SANTA ROSA, Calif. — One doesn't order just plain old goat cheese these days. One orders chevre, if you can remember to pronounce it properly.
Americans who do not realize that in the French language the re in chevre has a tonsillar, guttural trill, like a bird's, call it "shev err," "shev era" and "shev," thinking they are imitating the French pronunciation. It's pronounced "shev (trill) hruh," for reasons never explained by my seventh-grade French teacher. And it's a high-brow, rather snobby little cheese, even if it doesn't mean to be.
It's just that American food snobs, whose numbers these days have seemingly grown to include practically the entire population of the United States, have picked up on this strangely tart, tangy cheese and have adopted it as one of their in foods. These food groupies seem to take great pleasure going around restaurants and markets fancying themselves as goat cheese experts, uttering, "shev . . . shev . . . shev (or whatever)," in voices loud enough for everyone to hear. In other words, humble chevre has become a bicoastal big gun.
It's almost embarrassing to attribute the popularity of a single, highly visible in food to one person. But in the United States, one individual can probably be credited. She's Laura Chenel, a former waitress who found the "key" to her livelihood and passion for work in goat cheese. Now goat cheese is considered a boutique food, which has been delighting gourmet cooks and discerning diners for about a decade.
It all started back in the early '70s when Chenel and her husband (now divorced) decided to do what many ecology-conscious young people were doing at that time--going back to the land, growing their own food, raising their own animals. It seems that the goats on Chenel's farm were taking over because of Laura's affection for these elegant, docile animals. "Once you have a goat as a pet, you become as attached to it as you would a child," she said.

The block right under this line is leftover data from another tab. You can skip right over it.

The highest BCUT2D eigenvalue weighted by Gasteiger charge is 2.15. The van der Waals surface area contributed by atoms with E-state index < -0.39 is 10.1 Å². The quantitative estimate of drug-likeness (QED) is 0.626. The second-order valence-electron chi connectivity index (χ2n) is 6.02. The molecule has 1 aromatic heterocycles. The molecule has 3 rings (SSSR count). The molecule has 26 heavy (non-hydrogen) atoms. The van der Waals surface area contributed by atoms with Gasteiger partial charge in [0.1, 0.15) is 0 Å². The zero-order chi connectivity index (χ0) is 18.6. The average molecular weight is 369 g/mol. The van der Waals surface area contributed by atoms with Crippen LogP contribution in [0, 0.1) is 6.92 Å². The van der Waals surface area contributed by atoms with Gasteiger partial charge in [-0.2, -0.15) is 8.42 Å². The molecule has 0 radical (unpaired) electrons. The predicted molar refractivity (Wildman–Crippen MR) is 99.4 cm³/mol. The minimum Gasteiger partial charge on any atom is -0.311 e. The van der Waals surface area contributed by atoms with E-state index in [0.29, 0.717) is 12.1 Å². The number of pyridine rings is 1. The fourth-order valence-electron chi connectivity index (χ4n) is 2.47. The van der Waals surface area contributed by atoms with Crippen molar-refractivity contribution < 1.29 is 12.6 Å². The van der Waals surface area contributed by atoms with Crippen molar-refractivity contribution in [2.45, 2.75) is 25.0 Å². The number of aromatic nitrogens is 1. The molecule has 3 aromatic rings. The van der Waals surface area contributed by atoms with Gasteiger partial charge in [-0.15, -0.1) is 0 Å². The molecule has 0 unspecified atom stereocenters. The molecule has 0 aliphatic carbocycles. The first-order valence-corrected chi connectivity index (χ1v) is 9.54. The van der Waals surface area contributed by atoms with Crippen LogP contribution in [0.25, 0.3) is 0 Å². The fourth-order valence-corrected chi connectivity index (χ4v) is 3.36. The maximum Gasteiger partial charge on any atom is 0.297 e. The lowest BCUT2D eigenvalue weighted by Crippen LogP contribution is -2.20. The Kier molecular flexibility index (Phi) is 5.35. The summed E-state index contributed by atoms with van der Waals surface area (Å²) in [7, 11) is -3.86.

Although goats give only three quarts of milk a day compared with 20 quarts from cows, there was enough milk on Chenel's farm to waste. "It seemed a shame to waste good food, and I always felt that there had to be a way to make use of it." Well, she did. A friend offered Laura some chevre . French goat cheese. High demand and scant supply makes French goat cheese a coveted luxury by any standards. (Goat cheese constitutes only 4% of the total cheese production in France, but accounts for two-thirds of the world's goat cheese supply.)
"Well, that transported me. That was it. That was the key to what I wanted to do with my life. I wanted to make goat cheese," Chenel said.
Chenel spent a year trying to figure out how to get started. "I took a job at Rouge et Noir, the cheese factory, to learn how to make cheese but soon discovered that only the men made cheese. The women packed cheese. And that was frustrating."
Finally, Chenel stumbled on a French publication on goat cheese making and spent three months translating it. Then she decided to travel to France to see firsthand how goat cheese was made. "I spent three months living with French families. I not only learned how to raise goats and make cheese, I learned that each farmer made cheese in his particular style. No two were the exactly the same," she said.
Back at home, Chenel set up a cheese plant in a stone basement, taking hand-made cheese to stores and restaurants to sell. "The response was incredible," she said.
Soon, restaurateurs around the country were coming to Chenel for goat cheese, with the media, eager for new news, following at their heels. "I was sitting in my little house asking myself: 'What's all this attention about? What's the big deal?' It took me a year to realize that there was a story there."
There was a story there, indeed. California Chevre, Chenel's company, is the largest producer of chevre in the country, providing 60,000 pounds of cheese last year. Since Chenel's initiation of American-made goat cheese, there are now at least 20 licensed imitators, friends among them, in clear view. Each week 2,000 to 2,400 gallons of milk go into the production of boutique chevre at Chenel's factory.
Although only in the budding stage of development, Chenel has instituted what could be considered the beginnings of a goat cheese industry, by getting her milk suppliers to improve sanitation and smooth the flow of milk yearlong. Whereas cows are receptive to bulls any time of the year, thus assuring a continual supply of milk throughout the year, the she-goat will accept the he-goat only in the autumn, thereby cutting down supplies in winter months during pregnancy. Chenel has gotten her milk suppliers not only to increase their supplies of milk once wasted, but to change the goat's milking cycle to provide milk during the dead winter months. "I really don't know where all this is leading."
We'll give her one guess.